Tuesday, July 27, 2010

The Eventful Writer

(This is my second and last post for DSD. Just wanted to add that it's been a blast, and I may be looking for ways to incapacitate Stringer for longer next time. I also wanted to say how proud I am of myself for writing a whole post about Harrogate and not mentioning Russel's fancy man. Aw, hell.)

Spent last Saturday down in Harrogate for the (deep breath) Theakstons Old Peculier Crime Writing Festival 2010. It was originally supposed to be a fleeting visit - basically the panel and then offski - but we ended up staying a little longer thanks to some fine company and another panel that caught my attention. Otherwise, I have to admit, I have something of a love/hate relationship with events. See, like the vast majority of other people what have written books an’ that, I have a day job and, like a vast majority of people what have day jobs an’ that, relish the idea of spending my free time as I wish. Now “as I wish” normally means “spending time with my wife”. It can also mean “getting some writing done”.

What it very rarely means is “being a writer”.

For me, “being a writer” is the least comfortable part of this whole business, because the simple fact of the matter is I don’t really consider myself that way - not in an arena any wider than our spare bedroom, anyway. I don’t make my living from writing, I don’t hang out with creative types that often, and nobody at my day job knows about this secondary “career”. It’s an existence that’s worked out pretty well so far, except for those occasions that demand a public appearance. Then I spend most of my time waiting for the tap on the shoulder and a request that I not make a scene as I’m escorted from the premises. I suppose this is some throwback to my early events, typified by empty rooms and piles of books that need to be signed so they can’t be sent back to the publisher. Little old ladies who come for the free wine and stay for the moral superiority. Stock signings that require identification before they’ll believe you are who you say you are. Convention signings without books. Convention signings with books that nobody wants. Holes in convention conversation where people look around for someone who’ll benefit their career more than you, the general awkwardness of being at a school reunion and getting stuck with the lad who used to eat stuff for money. And then the horrible realisation that the lad pities you.

I could go on, but you get the picture. The idea of travelling across the country only to feel like shit gets old really quickly, especially when you’re doing it on your own time. It’s taken me five books and a word from my missus to call it a day and ditch this ridiculous obligation to show up for everything I’m invited to. I dare say I’ve missed out some sterling opportunities to sell books, but then one of the few benefits of having a day job is that bills still get paid regardless of how much I sell. And while it doesn’t change some of the minor irritations about even the best events - and I’d definitely call Harrogate one of the best - it certainly puts those irritations in perspective and makes the whole experience a lot more enjoyable.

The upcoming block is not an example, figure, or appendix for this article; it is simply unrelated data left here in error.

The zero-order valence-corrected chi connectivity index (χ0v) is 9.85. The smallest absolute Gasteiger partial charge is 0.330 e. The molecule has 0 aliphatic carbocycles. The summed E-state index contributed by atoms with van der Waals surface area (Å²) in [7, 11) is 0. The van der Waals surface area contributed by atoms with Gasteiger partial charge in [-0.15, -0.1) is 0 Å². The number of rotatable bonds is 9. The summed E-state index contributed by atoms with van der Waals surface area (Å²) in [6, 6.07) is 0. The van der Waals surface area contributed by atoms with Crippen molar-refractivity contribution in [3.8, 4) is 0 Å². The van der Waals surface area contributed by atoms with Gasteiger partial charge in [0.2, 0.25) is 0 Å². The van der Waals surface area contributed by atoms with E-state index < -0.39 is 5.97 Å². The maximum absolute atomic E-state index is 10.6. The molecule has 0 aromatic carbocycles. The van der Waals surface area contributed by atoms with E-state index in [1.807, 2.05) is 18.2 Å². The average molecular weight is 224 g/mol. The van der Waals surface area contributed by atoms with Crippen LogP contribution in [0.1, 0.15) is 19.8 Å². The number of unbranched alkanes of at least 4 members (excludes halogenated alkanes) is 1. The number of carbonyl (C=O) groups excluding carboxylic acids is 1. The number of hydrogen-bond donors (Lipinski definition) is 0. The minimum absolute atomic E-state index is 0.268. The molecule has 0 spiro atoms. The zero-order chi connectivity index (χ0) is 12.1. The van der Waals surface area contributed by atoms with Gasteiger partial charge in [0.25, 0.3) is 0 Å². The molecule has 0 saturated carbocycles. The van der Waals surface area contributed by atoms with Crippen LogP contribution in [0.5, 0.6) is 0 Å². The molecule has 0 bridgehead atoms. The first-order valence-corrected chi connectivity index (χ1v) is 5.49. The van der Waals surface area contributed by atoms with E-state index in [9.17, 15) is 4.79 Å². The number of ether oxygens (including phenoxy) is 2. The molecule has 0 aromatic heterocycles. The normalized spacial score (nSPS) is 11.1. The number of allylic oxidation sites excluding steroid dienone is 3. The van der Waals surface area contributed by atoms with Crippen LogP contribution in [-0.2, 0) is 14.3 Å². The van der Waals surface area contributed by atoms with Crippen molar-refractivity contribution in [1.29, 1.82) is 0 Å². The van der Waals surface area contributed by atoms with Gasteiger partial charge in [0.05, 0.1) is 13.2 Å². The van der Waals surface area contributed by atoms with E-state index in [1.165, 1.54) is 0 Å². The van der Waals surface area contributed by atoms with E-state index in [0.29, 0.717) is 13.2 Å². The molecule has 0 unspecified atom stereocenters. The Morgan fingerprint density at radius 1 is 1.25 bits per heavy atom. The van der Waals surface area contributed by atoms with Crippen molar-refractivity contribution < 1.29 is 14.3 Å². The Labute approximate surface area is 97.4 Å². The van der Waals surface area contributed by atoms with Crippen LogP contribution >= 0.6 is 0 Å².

So there we see it, under Ray’s Advice For New Writers (Abridged), the same refrain: Do What You’re Comfortable With. Because for all the marketing gurus telling me I should be out there with the sell-sell-sell and network-network-network, I reckon the key factor in any event should be enjoyability, otherwise you’re (most likely) paying for the privilege of wasting your spare time in misery in front of a crowd of people who’ve never heard of you and, because of your lacklustre performance, probably won’t do much to change that fact. So no more readings - quite apart from the fact that I don’t like watching authors read from their books, the turnout for one of my solo shows would be embarrassing. No more stock signing unless it’s an in-and-out - sitting at a table in the middle of a bookshop getting stared at is even more embarrassing.

And much more time to write, which is infinitely preferable to being a writer.


Charlie Williams said...

I hear you, Ray. But I'm glad you came - our panel was way better for it. You're a natural up there. You were born to panel.

Ray Banks said...

Oh, I'm glad I went too. Absolutely. I'd forgotten how much fun a good panel can be.

Steve Weddle said...

Let's be clear about this. I made eleven dollars and seventy-five cents in one afternoon by eating stuff. No, it's not Janet Evanovich money, but it's still pretty good for a writer. And after the extra roll of toilet paper and having to rent a plunger from that guy at the breakfast diner across the street, I very nearly earned out.
Oh, and thanks for stopping by and filling in for Stringer.
Just, um, you know, leave the key when you leave.

Naomi Johnson said...

Damn, you just got here. Missing you already.

Dave White said...

I still say my favorite part of B'Con Chicago was sitting in a bar at happy hour with Ray banks and his wife for 3 hours just shooting the shit.

Jay Stringer said...

Banks, as long as you attend the next event I'm at, we're good!

Great couple of weeks. Damn, now I have to raise my game when I get back. If NYC doesn't melt me into a puddle.